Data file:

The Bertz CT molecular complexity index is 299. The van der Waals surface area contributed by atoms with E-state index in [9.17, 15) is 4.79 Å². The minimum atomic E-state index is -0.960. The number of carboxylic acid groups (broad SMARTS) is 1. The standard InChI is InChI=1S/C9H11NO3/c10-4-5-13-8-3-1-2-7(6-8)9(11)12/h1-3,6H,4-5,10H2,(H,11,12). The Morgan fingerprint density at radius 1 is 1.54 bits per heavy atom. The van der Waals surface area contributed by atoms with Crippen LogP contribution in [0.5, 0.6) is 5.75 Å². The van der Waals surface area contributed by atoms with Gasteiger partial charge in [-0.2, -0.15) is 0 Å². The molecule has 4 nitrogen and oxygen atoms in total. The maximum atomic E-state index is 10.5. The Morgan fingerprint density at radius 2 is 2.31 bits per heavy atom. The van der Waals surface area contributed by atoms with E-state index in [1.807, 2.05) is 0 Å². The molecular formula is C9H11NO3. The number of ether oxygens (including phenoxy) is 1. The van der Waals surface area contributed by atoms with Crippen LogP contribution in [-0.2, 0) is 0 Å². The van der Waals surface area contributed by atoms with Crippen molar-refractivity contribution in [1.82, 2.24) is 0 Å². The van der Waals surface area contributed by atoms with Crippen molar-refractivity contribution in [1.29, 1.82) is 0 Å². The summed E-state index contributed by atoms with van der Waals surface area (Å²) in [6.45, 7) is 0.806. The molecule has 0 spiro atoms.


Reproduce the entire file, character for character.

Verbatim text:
The Bertz CT molecular complexity index is 299. The van der Waals surface area contributed by atoms with E-state index in [9.17, 15) is 4.79 Å². The minimum atomic E-state index is -0.960. The number of carboxylic acid groups (broad SMARTS) is 1. The standard InChI is InChI=1S/C9H11NO3/c10-4-5-13-8-3-1-2-7(6-8)9(11)12/h1-3,6H,4-5,10H2,(H,11,12). The Morgan fingerprint density at radius 1 is 1.54 bits per heavy atom. The van der Waals surface area contributed by atoms with Crippen LogP contribution in [0.5, 0.6) is 5.75 Å². The van der Waals surface area contributed by atoms with Gasteiger partial charge in [-0.2, -0.15) is 0 Å². The molecule has 4 nitrogen and oxygen atoms in total. The maximum atomic E-state index is 10.5. The Morgan fingerprint density at radius 2 is 2.31 bits per heavy atom. The van der Waals surface area contributed by atoms with E-state index in [1.807, 2.05) is 0 Å². The molecular formula is C9H11NO3. The number of ether oxygens (including phenoxy) is 1. The van der Waals surface area contributed by atoms with Crippen LogP contribution in [-0.2, 0) is 0 Å². The van der Waals surface area contributed by atoms with Crippen molar-refractivity contribution in [1.82, 2.24) is 0 Å². The van der Waals surface area contributed by atoms with Crippen molar-refractivity contribution in [1.29, 1.82) is 0 Å². The summed E-state index contributed by atoms with van der Waals surface area (Å²) in [6.45, 7) is 0.806. The molecule has 0 spiro atoms.